Genitive case with ην — axios (worthy of). Late word (Polybius, Diod., Jos.) in N.T. only here and 1 Timothy 4:9. Chief (ειμι — prōtos). Not ελαχιστος των αποστολων — ēn (I was), but τωι ελαχιστοτερωι παντων αγιων — eimi (I am). “It is not easy to think of any one but St. Paul as penning these words” (White). In 1 Corinthians 15:9 he had called himself “the least of the apostles” (elachistos tōn apostolōn). In Ephesians 3:8 he refers to himself as “the less than the least of all saints” (tōi elachistoterōi pantōn hagiōn). On occasion Paul would defend himself as on a par with the twelve apostles (Galatians 2:6-10) and superior to the Judaizers (2 Corinthians 11:5.; 2 Corinthians 12:11). It is not mock humility here, but sincere appreciation of the sins of his life (cf. Romans 7:24) as a persecutor of the church of God (Galatians 1:13), of men and even women (Acts 22:4.; Acts 26:11). He had sad memories of those days. [source]
1 Timothy 1:15 Chief [ειμι]
Not ελαχιστος των αποστολων — ēn (I was), but τωι ελαχιστοτερωι παντων αγιων — eimi (I am). “It is not easy to think of any one but St. Paul as penning these words” (White). In 1 Corinthians 15:9 he had called himself “the least of the apostles” In Ephesians 3:8 he refers to himself as “the less than the least of all saints” On occasion Paul would defend himself as on a par with the twelve apostles (Galatians 2:6-10) and superior to the Judaizers (2 Corinthians 11:5.; 2 Corinthians 12:11). It is not mock humility here, but sincere appreciation of the sins of his life (cf. Romans 7:24) as a persecutor of the church of God (Galatians 1:13), of men and even women (Acts 22:4.; Acts 26:11). He had sad memories of those days. [source]
2 Timothy 2:9 But the word of God is not bound [ἀλλὰ ὁ λόγος τοῦ θεοῦ οὐ δέδεται]
Nevertheless, although I am in bonds, the gospel which I preach will prevail in spite of all human efforts to hinder it. Word of God often in Paul. In Pastorals, 1 Timothy 4:5; Titus 2:5. Bound, in Paul metaphorically, as here, Romans 7:2; 1 Corinthians 7:27, 1 Corinthians 7:39. [source]
2 Timothy 1:3 I thank [χαριν εχω]
“I have gratitude.” As in 1 Timothy 1:12. Robinson cites examples of this phrase from the papyri. It occurs also in Luke 17:9; Acts 2:47. Χαρις — Charis in doxologies Paul uses (1 Corinthians 15:57; 2 Corinthians 2:14; 2 Corinthians 8:16; 2 Corinthians 9:15; Romans 6:17; Romans 7:25). His usual idiom is ευχαριστω — eucharistō (1 Corinthians 1:4; Romans 1:8; Philemon 1:4; Philemon 1:3) or ευχαριστουμεν — eucharistoumen (1 Thessalonians 1:2; Colossians 1:3) or ου παυομαι ευχαριστων — ou pauomai eucharistōn (Ephesians 1:16) or ευχαριστειν οπειλομεν — eucharistein opheilomen (2 Thessalonians 1:3). [source]
2 Timothy 2:9 I suffer hardship [κακοπατω]
“I suffer evil.” Old compound “Up to bonds.” A common experience with Paul (2 Corinthians 11:23; Philemon 1:7, Philemon 1:13, Philemon 1:14; Colossians 4:18). As a malefactor One of the charges made against Paul. Is not bound (ou dedetai). Perfect passive indicative of deō to bind. Old verb. See note on 1 Corinthians 7:27, 1 Corinthians 7:39; Romans 7:2. I am bound with a chain, but no fetters are on the word of God (Pauline phrase; 1 Thessalonians 2:13; 1 Corinthians 14:36; 2 Corinthians 2:17; Philemon 1:14; Titus 2:5). [source]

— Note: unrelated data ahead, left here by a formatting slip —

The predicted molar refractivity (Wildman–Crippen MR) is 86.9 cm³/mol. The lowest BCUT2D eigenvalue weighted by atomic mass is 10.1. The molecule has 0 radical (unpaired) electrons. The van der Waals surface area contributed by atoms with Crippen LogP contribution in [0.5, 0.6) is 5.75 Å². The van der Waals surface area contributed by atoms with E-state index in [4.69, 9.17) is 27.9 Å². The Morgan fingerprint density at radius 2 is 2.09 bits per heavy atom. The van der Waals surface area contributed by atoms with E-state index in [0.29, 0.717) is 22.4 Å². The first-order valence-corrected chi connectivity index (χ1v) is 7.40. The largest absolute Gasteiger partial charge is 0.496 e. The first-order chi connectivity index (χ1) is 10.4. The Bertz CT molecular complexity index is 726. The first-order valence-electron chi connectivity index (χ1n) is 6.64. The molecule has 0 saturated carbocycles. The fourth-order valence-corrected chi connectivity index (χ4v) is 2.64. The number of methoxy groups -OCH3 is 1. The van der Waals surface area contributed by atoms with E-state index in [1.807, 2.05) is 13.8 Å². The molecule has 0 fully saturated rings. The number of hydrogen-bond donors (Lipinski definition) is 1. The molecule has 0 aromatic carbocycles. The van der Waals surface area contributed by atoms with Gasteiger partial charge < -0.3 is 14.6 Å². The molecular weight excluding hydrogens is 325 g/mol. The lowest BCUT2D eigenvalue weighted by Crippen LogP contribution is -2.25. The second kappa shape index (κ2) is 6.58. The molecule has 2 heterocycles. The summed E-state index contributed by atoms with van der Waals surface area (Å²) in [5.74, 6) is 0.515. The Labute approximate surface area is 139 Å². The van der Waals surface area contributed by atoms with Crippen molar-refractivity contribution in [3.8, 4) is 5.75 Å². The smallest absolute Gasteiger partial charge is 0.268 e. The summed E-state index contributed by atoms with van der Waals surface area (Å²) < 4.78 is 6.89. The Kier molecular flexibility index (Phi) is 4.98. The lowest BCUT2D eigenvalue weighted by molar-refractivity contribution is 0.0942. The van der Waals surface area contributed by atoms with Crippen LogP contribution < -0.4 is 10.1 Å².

2 Timothy 2:9 As a malefactor [κακον εργω]
One of the charges made against Paul. Is not bound (ou dedetai). Perfect passive indicative of deō to bind. Old verb. See note on 1 Corinthians 7:27, 1 Corinthians 7:39; Romans 7:2. I am bound with a chain, but no fetters are on the word of God (Pauline phrase; 1 Thessalonians 2:13; 1 Corinthians 14:36; 2 Corinthians 2:17; Philemon 1:14; Titus 2:5). [source]
2 Timothy 2:9 Is not bound [ou dedetai)]
Perfect passive indicative of deō to bind. Old verb. See note on 1 Corinthians 7:27, 1 Corinthians 7:39; Romans 7:2. I am bound with a chain, but no fetters are on the word of God (Pauline phrase; 1 Thessalonians 2:13; 1 Corinthians 14:36; 2 Corinthians 2:17; Philemon 1:14; Titus 2:5). [source]
2 Timothy 3:6 Take captive [αιχμαλωτιζοντες]
“Taking captive.” Present active participle of αιχμαλωτιζω — aichmalōtizō for which see note on 2 Corinthians 10:5; Romans 7:23. Silly women (γυναικαρια — gunaikaria). Literally, “little women” (diminutive of γυνη — gunē), found in Diocles (comedian of 5 century b.c.) and in Epictetus. The word here is neuter (grammatical gender) plural. Used contemptuously here (only N.T. example). Ramsay suggests “society ladies.” It is amazing how gullible some women are with religious charlatans who pose as exponents of “new thought.” Laden with sins Perfect passive participle of σωρευω — sōreuō old word from Aristotle down (from σωρος — sōros a heap) to heap up. In N.T. only here and Romans 12:20. Associative instrumental case αμαρτιαις — hamartiais Divers (ποικιλαις — poikilais). Many coloured. See note on Titus 3:3. One has only to recall Schweinfurth, the false Messiah of forty odd years ago with his “heavenly harem” in Illinois and the recent infamous “House of David” in Michigan to understand how these Gnostic cults led women into licentiousness under the guise of religion or of liberty. The priestesses of Aphrodite and of Isis were illustrations ready to hand. Αγομενα — Agomena (present passive participle) means “continually led astray or from time to time.” [source]
Titus 1:15 Mind and conscience [ὁ νοῦς καὶ ἡ συνείδησις]
For νοῦς see on Romans 7:23: for συνείδησις , see on 1 Peter 3:16. [source]
Hebrews 7:16 The law of a carnal commandment [νόμον ἐντολῆς σαρκίνης]
The phrase N.T.o Νόμον thenorm or standard, as Romans 7:21, Romans 7:23. Εντολῆς, the specific precept of the Mosaic law regarding Levitical priests. Comp. Ephesians 2:15. Σαρκίνης fleshlyindicates that the conditions of the Levitical priesthood had reference to the body. Fitness for office was determined largely by physical considerations. The priest must be of proper descent, without bodily blemish, ceremonially pure. See Hebrews 9:1-5, Hebrews 9:10, and comp. Romans 8:3. Such a priesthood cannot be eternal. [source]